There are two species of seal that you can spot in British waters – the common and the grey. Both are a delight to watch as they play in the waves, and their inquisitive natures mean they’ll often approach you, whether you’re on land or bobbing around in the water with them. The two species raise their young at different times of the year, so whenever you go seal-spotting it’s likely that you’ll see pups.

Orkney
It’s thought that there are some 25,000 grey and 7,000 common seals in the waters around the Orkney Islands (above), so you’re almost guaranteed to spot some basking on the rock skerries at low tide. They’re friendly and curious – if you walk along the shoreline whistling or singing, you may find they start swimming alongside you. The Brough of Birsay (above) is a beautiful and serene spot for seal-watching, but do check the tide times before you set out. Lucky visitors might also spot dolphins, porpoises or even a humpback whale.

The Scilly Isles (above)
Scilly Seals Snorkelling
, based in St Martins, runs trips to the Eastern Isles, which are a seal stronghold. Once you’re in the water, you can expect to see plenty of seals weaving playfully in and out of the forests of kelp – they may even nibble on your fins if you’re lucky. Other companies run boat trips out to the Western Rocks, where you can spot basking seals during good weather.

Blakeney Point, Norfolk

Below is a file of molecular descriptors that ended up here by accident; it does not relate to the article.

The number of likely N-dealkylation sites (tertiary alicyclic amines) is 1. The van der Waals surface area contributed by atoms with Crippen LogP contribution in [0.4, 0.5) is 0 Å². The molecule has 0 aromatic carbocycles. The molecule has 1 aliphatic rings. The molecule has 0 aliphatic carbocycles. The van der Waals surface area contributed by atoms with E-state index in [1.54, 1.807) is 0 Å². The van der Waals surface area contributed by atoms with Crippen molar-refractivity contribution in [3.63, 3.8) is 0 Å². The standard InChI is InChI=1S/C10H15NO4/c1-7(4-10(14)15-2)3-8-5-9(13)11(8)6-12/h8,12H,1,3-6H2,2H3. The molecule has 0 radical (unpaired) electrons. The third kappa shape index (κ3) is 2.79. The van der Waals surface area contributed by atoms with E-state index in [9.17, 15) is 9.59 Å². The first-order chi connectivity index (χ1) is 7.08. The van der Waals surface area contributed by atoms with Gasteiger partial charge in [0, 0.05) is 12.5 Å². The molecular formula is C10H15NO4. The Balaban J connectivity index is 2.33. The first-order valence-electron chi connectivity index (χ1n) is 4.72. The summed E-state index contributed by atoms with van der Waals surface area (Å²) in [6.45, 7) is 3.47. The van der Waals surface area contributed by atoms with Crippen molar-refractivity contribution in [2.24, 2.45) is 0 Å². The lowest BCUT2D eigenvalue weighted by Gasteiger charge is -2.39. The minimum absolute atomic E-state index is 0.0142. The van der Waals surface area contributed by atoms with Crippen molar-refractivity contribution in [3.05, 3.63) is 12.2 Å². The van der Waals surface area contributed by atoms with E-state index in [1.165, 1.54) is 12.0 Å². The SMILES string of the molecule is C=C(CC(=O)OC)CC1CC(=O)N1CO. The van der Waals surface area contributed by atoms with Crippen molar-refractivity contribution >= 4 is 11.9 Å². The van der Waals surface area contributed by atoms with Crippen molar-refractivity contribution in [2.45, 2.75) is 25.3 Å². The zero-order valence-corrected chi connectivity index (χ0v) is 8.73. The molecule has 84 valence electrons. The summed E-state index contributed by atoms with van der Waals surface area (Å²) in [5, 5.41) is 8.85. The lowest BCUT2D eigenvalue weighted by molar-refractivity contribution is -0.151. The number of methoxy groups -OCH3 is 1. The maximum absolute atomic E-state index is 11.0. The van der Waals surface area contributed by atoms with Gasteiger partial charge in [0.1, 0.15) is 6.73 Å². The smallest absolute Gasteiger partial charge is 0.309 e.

This four-mile-long stretch of sand and shingle (above) is one of the most famous seal-spotting sites in Britain. Take a boat from Morston or Blakeney Quay across to Blakeney Point, and you’re almost guaranteed to be rewarded with a sighting of some of the 500 animals that have made it their home. Seals bask on the sandbanks at the far end, and those in the water often swim right up to the boats for a closer look. Access to the western end is restricted from November to mid January, during the pupping season for grey seals.

The Farne Islands, Northumberland
Just off the Northumberland coast, the dramatic and inhospitable Farne Islands (above) are home to several thousand seals – more than 1,000 pups are born every autumn. Take a family-friendly grey-seal cruise with Billy Shiel’s, or follow the seals underwater on a diving trip organised by the same company. Back on dry land, you’ll find plenty of puffins, a medieval pele tower and a Victorian lighthouse.

The Moray Firth
Some 90% of British grey seals breed in Scotland, and the Moray Firth is one of the best places to spot them, along with harbour seals. Chanonry Point and Portgordon, a pretty former fishing village (above), are both good bets – as is Findhorn, one of the few natural harbours in the area, where you’ll find seals sunbathing on the rocks in warm weather. The Moray Firth is also home to plenty of dolphins.

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  • John

    Try also Horsey Beach, between Waxham and Winterton on the Norfolk east coast!